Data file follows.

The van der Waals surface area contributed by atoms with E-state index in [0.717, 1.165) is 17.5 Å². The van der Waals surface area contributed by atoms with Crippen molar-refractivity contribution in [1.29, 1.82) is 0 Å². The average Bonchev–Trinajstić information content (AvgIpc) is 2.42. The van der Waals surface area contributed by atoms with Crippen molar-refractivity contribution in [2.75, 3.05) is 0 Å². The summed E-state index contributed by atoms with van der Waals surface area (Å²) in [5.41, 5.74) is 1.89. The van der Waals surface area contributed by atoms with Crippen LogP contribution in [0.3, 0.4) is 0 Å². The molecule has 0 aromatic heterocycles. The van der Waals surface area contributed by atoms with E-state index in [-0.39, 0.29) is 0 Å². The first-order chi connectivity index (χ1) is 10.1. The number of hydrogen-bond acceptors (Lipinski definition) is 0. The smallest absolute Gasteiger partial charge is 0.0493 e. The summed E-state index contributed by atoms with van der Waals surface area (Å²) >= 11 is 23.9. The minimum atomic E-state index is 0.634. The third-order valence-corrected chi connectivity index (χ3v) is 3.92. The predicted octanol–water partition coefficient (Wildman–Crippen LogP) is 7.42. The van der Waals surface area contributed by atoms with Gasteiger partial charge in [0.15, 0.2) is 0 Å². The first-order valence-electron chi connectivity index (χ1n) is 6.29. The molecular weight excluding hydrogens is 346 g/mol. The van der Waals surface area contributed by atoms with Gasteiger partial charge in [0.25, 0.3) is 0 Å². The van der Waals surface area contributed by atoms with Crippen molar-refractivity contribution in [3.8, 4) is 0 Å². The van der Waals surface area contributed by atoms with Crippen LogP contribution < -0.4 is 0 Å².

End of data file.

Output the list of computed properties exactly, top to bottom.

The van der Waals surface area contributed by atoms with E-state index in [0.717, 1.165) is 17.5 Å². The van der Waals surface area contributed by atoms with Crippen molar-refractivity contribution in [1.29, 1.82) is 0 Å². The average Bonchev–Trinajstić information content (AvgIpc) is 2.42. The van der Waals surface area contributed by atoms with Crippen molar-refractivity contribution in [2.75, 3.05) is 0 Å². The summed E-state index contributed by atoms with van der Waals surface area (Å²) in [5.41, 5.74) is 1.89. The van der Waals surface area contributed by atoms with Crippen LogP contribution in [0.3, 0.4) is 0 Å². The molecule has 0 aromatic heterocycles. The van der Waals surface area contributed by atoms with E-state index in [-0.39, 0.29) is 0 Å². The first-order chi connectivity index (χ1) is 10.1. The number of hydrogen-bond acceptors (Lipinski definition) is 0. The smallest absolute Gasteiger partial charge is 0.0493 e. The summed E-state index contributed by atoms with van der Waals surface area (Å²) >= 11 is 23.9. The minimum atomic E-state index is 0.634. The third-order valence-corrected chi connectivity index (χ3v) is 3.92. The predicted octanol–water partition coefficient (Wildman–Crippen LogP) is 7.42. The van der Waals surface area contributed by atoms with Gasteiger partial charge in [0.15, 0.2) is 0 Å². The first-order valence-electron chi connectivity index (χ1n) is 6.29. The molecular weight excluding hydrogens is 346 g/mol. The van der Waals surface area contributed by atoms with Gasteiger partial charge in [0.25, 0.3) is 0 Å². The van der Waals surface area contributed by atoms with Crippen molar-refractivity contribution in [3.8, 4) is 0 Å². The van der Waals surface area contributed by atoms with Crippen LogP contribution < -0.4 is 0 Å².